Abraham Briloff passed away recently at the age of 96. Briloff will be remembered for his tart, but penetratingly accurate analysis of the garbage that sometimes masquerades as financial statements. Those who love accounting and value truth in corporate annual reports will greatly miss him.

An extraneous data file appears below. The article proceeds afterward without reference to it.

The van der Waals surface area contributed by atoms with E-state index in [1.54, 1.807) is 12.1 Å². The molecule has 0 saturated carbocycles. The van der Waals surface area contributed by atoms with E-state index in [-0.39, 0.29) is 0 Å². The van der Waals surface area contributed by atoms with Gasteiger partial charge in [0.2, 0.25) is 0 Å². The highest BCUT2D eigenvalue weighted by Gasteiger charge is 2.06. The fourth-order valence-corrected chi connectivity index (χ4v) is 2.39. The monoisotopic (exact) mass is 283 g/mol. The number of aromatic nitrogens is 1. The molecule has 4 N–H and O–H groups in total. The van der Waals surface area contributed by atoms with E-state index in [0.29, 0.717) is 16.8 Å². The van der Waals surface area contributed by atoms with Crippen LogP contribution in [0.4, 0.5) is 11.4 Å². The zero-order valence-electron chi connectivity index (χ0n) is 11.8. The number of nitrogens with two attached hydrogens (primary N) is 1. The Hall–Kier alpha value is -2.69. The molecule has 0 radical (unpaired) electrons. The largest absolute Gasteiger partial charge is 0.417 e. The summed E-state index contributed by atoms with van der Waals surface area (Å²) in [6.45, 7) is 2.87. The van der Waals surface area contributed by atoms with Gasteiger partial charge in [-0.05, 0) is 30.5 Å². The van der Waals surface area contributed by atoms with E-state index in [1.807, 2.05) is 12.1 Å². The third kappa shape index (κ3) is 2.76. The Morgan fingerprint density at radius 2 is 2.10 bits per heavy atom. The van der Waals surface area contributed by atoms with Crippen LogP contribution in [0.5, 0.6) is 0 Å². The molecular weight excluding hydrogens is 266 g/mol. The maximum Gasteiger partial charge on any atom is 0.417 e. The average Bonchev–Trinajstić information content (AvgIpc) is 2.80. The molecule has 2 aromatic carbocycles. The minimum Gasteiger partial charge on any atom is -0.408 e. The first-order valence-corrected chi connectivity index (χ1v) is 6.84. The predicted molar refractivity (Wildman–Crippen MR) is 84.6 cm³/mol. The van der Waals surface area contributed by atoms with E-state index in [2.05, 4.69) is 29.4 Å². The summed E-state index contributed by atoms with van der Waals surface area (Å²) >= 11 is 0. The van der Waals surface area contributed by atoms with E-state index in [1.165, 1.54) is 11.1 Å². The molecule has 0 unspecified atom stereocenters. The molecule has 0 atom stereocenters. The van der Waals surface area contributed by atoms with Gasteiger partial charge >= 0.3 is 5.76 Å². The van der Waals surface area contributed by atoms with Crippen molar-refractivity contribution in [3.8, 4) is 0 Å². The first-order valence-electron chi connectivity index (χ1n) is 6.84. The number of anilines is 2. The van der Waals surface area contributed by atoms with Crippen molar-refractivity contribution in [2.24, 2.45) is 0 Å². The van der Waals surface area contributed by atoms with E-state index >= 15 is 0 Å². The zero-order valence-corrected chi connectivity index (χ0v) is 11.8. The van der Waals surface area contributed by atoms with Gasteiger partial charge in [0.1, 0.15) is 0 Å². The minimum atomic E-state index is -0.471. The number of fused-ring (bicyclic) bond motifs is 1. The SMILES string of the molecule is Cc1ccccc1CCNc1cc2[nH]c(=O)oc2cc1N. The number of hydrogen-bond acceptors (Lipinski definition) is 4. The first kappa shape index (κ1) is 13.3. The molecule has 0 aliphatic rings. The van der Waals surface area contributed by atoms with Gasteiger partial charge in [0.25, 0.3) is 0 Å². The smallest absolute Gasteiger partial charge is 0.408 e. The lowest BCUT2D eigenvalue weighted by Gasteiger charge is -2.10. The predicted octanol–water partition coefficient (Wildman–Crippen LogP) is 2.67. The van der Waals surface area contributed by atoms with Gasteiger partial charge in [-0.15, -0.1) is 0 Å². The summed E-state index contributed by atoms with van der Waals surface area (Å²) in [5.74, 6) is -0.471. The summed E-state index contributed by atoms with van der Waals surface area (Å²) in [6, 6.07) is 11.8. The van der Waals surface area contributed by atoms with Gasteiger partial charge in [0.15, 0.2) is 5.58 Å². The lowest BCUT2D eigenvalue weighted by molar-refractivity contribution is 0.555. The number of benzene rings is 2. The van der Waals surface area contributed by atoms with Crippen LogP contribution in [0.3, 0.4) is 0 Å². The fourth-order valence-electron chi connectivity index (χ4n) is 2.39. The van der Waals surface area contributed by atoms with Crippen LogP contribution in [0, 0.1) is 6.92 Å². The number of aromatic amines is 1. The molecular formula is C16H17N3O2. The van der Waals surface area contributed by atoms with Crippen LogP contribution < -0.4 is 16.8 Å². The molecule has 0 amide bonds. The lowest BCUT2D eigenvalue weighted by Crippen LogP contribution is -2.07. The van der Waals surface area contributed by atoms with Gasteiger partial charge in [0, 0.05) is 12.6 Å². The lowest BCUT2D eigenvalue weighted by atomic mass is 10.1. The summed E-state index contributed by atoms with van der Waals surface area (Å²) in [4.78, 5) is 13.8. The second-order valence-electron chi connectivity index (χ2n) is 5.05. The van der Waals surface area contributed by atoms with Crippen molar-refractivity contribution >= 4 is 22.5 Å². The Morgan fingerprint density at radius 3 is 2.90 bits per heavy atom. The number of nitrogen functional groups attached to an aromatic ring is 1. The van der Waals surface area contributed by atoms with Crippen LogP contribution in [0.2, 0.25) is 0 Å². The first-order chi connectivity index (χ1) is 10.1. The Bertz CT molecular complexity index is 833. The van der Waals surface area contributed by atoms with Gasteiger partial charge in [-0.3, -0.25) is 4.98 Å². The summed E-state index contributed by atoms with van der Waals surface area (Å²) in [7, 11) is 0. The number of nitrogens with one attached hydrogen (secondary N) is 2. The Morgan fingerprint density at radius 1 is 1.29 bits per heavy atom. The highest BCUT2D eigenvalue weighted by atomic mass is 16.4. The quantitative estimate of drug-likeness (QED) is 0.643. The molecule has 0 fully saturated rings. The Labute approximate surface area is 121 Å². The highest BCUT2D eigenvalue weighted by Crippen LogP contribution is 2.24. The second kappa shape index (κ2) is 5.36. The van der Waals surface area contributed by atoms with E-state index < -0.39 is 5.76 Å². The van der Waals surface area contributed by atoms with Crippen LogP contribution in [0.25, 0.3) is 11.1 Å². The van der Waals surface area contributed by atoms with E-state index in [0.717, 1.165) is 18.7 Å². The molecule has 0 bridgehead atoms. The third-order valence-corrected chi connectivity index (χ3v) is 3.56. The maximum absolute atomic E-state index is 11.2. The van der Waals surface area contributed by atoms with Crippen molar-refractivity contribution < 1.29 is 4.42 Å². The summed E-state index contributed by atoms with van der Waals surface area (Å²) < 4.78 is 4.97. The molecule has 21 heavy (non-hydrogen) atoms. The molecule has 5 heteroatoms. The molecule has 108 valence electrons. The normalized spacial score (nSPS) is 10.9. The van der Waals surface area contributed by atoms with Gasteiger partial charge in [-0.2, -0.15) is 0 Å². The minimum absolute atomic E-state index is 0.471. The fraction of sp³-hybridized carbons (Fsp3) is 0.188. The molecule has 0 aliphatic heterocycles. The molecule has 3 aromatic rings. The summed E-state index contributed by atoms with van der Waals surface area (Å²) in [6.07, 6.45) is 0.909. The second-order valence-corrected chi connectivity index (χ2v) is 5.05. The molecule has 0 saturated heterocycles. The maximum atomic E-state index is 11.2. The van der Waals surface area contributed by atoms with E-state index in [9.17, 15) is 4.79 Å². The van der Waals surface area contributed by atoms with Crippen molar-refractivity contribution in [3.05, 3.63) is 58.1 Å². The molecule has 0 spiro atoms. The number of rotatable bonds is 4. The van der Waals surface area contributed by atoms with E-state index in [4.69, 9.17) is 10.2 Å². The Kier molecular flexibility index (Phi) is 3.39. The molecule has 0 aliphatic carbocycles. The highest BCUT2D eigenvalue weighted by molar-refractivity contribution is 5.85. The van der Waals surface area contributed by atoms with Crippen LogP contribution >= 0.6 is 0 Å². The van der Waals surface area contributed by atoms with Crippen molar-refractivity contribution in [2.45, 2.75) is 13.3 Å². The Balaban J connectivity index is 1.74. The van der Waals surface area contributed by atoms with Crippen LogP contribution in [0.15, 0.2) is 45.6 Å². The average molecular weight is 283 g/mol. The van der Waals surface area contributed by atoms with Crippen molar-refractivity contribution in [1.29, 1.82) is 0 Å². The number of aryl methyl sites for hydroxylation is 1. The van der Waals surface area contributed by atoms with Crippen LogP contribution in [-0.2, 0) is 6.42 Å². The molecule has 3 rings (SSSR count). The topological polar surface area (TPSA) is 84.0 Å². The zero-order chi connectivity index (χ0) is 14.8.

Briloff wrote most of his essays for Barron’s. In these papers, he would show how a particular company misused accounting, often within the tangled web of ambiguities we call generally acceptable accounting principles. Because the ultimate problem was GAAP, he sometimes would refer to them as cleverly rigged accounting ploys, which induces an apt acronym. He also criticized the public auditors for allowing the misapplication of accounting principles and for protecting the firm, the purported client, instead of defending the investment public, the real client.

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